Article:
Understanding Second-Degree Heart Block
Heart block is a condition in which the electrical wiring system of the heart does not work properly. Sometimes it can result in a slow heartbeat that is either regular or irregular. This may cause symptoms.
Two different types of electrical problems are considered second-degree heart block. With the first type, electrical signals take longer and longer to move from the upper chambers of the heart (atria) to the lower chambers (ventricles). At times, it takes so long that the process does not complete. This results in a missed heartbeat and an irregularity in the pulse.
With the second type of second-degree heart block, some electrical signals are not relayed from the upper chambers to the lower chambers. Unlike the first type of second-degree heart block, the electrical signals suddenly fail to conduct. This failure to conduct may happen in a very regular pattern and cause missed heartbeats.
What causes second-degree heart block?
Second-degree heart block may be caused by:
Natural aging process
Damage to the heart from surgery
Damage to the heart muscle from a heart attack
Other types of heart disease that damage the heart muscle
Low thyroid levels
Inflammatory or infectious heart conditions
Other diseases, including rheumatic fever and sarcoidosis
In addition, some babies are born with heart block. Heart block may also run in families.
What are the symptoms of second-degree heart block?
Second-degree heart block may not have symptoms, but often it does. Symptoms may include:
Lightheadedness, faintness, or dizziness
Shortness of breath
How is second-degree heart block treated?
Second-degree heart block without symptoms may not need treatment. Your healthcare provider is likely to ask you to have regular follow-up visits. You may also be asked to take your own pulse and be alert to changes in your heart rate.
Treatments for second-degree heart block with symptoms include:
Taking medicines to increase your heart rate in the short-term (acutely) to relieve symptoms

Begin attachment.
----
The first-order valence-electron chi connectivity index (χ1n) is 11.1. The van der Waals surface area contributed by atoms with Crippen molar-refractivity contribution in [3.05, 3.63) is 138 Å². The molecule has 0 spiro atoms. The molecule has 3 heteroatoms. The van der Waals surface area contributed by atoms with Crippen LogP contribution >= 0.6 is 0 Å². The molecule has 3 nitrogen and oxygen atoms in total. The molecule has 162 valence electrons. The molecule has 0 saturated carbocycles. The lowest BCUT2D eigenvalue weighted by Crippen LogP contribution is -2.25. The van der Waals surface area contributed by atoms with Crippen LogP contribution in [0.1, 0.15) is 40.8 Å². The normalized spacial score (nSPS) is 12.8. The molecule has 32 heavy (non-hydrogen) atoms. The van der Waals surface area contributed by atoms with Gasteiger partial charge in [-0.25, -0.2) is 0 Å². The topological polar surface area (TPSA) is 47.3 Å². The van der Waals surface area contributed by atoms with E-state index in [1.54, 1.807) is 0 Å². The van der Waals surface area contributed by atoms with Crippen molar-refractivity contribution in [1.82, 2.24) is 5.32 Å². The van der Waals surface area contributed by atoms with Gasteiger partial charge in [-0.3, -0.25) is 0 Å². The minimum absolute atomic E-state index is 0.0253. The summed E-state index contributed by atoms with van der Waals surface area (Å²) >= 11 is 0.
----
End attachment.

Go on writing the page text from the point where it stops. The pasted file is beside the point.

Stopping medicines, if they are causing the heart block
Getting a pacemaker
Most people who have the second type of second-degree heart block will need a pacemaker even if they have no symptoms. This type of heart block often can progress to more serious type of heart block that can be potentially dangerous.
What are the complications of second-degree heart block?
Second-degree heart block may develop into a more serious type of heart block. It may cause a sudden loss of consciousness or it may cause the heart to suddenly stop beating.
When should I call my healthcare provider?
Call your healthcare provider right away if you have any of these:
Shortness of breath
Weakness, dizziness, or fainting
Unusual drowsiness or confusion
Pain that gets worse
Symptoms that don’t get better with treatment, or symptoms that get worse
March 21, 2017
Ferri F. Heart Block, Second Degree. In: Ferri F, editor. Ferri's Clinical Advisor 2016. Philadelphia: Elsevier; 2016. p. 570-1., Sauer WH. Etiology of atrioventricular block. Up To Date. October 30 ed: Up To Date; 2014. p. 9., Sauer WH. Second degree atrioventricular block: Mobitz type I (Wenckebach block). Up To Date. December 21 ed. Up To Date; 2015. p. 22., Sauer WH. Second degree atrioventricular block: Mobitz type II. Up To Date. December 21 ed: Up To Date; 2015. p. 21.
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